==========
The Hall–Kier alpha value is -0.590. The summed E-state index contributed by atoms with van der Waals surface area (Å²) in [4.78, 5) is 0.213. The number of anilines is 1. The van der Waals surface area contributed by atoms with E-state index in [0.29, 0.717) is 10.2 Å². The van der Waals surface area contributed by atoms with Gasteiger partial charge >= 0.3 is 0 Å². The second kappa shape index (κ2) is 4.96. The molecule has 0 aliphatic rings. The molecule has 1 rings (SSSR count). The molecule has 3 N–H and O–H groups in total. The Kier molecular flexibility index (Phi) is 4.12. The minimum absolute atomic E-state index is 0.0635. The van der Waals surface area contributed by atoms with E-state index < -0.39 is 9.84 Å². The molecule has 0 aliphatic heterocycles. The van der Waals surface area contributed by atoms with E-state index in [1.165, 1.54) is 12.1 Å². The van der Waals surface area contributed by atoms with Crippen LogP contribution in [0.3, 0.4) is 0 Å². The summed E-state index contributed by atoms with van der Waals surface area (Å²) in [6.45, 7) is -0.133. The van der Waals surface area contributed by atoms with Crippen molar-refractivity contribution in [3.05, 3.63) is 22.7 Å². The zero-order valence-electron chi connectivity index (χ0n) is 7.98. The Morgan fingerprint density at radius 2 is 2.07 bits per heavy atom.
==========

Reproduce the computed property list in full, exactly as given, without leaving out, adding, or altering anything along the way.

The Hall–Kier alpha value is -0.590. The summed E-state index contributed by atoms with van der Waals surface area (Å²) in [4.78, 5) is 0.213. The number of anilines is 1. The van der Waals surface area contributed by atoms with E-state index in [0.29, 0.717) is 10.2 Å². The van der Waals surface area contributed by atoms with Gasteiger partial charge >= 0.3 is 0 Å². The second kappa shape index (κ2) is 4.96. The molecule has 0 aliphatic rings. The molecule has 1 rings (SSSR count). The molecule has 3 N–H and O–H groups in total. The Kier molecular flexibility index (Phi) is 4.12. The minimum absolute atomic E-state index is 0.0635. The van der Waals surface area contributed by atoms with E-state index < -0.39 is 9.84 Å². The molecule has 0 aliphatic heterocycles. The van der Waals surface area contributed by atoms with E-state index in [1.165, 1.54) is 12.1 Å². The van der Waals surface area contributed by atoms with Crippen LogP contribution in [0.3, 0.4) is 0 Å². The summed E-state index contributed by atoms with van der Waals surface area (Å²) in [6.45, 7) is -0.133. The van der Waals surface area contributed by atoms with Crippen molar-refractivity contribution in [3.05, 3.63) is 22.7 Å². The zero-order valence-electron chi connectivity index (χ0n) is 7.98. The Morgan fingerprint density at radius 2 is 2.07 bits per heavy atom.